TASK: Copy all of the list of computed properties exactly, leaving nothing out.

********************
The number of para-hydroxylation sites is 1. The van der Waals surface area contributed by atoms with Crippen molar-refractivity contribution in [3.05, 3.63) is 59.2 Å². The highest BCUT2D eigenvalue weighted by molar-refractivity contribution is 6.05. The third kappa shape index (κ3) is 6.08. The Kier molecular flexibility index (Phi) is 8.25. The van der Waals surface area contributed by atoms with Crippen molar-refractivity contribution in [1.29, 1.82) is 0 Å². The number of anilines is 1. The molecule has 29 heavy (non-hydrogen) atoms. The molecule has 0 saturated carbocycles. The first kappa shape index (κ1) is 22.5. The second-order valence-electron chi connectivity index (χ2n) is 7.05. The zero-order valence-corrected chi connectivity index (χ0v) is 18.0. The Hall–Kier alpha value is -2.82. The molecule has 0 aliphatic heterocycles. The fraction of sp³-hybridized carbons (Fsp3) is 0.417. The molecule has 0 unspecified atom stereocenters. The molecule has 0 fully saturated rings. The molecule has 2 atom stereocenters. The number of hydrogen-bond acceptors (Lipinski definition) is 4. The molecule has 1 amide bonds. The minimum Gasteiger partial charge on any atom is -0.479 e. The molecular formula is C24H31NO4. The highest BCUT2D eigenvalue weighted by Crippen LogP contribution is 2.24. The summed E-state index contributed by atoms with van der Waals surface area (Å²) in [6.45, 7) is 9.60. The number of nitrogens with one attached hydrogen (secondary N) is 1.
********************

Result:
The number of para-hydroxylation sites is 1. The van der Waals surface area contributed by atoms with Crippen molar-refractivity contribution in [3.05, 3.63) is 59.2 Å². The highest BCUT2D eigenvalue weighted by molar-refractivity contribution is 6.05. The third kappa shape index (κ3) is 6.08. The Kier molecular flexibility index (Phi) is 8.25. The van der Waals surface area contributed by atoms with Crippen molar-refractivity contribution in [1.29, 1.82) is 0 Å². The number of anilines is 1. The molecule has 29 heavy (non-hydrogen) atoms. The molecule has 0 saturated carbocycles. The first kappa shape index (κ1) is 22.5. The second-order valence-electron chi connectivity index (χ2n) is 7.05. The zero-order valence-corrected chi connectivity index (χ0v) is 18.0. The Hall–Kier alpha value is -2.82. The molecule has 0 aliphatic heterocycles. The fraction of sp³-hybridized carbons (Fsp3) is 0.417. The molecule has 0 unspecified atom stereocenters. The molecule has 0 fully saturated rings. The molecule has 2 atom stereocenters. The number of hydrogen-bond acceptors (Lipinski definition) is 4. The molecule has 1 amide bonds. The minimum Gasteiger partial charge on any atom is -0.479 e. The molecular formula is C24H31NO4. The highest BCUT2D eigenvalue weighted by Crippen LogP contribution is 2.24. The summed E-state index contributed by atoms with van der Waals surface area (Å²) in [6.45, 7) is 9.60. The number of nitrogens with one attached hydrogen (secondary N) is 1.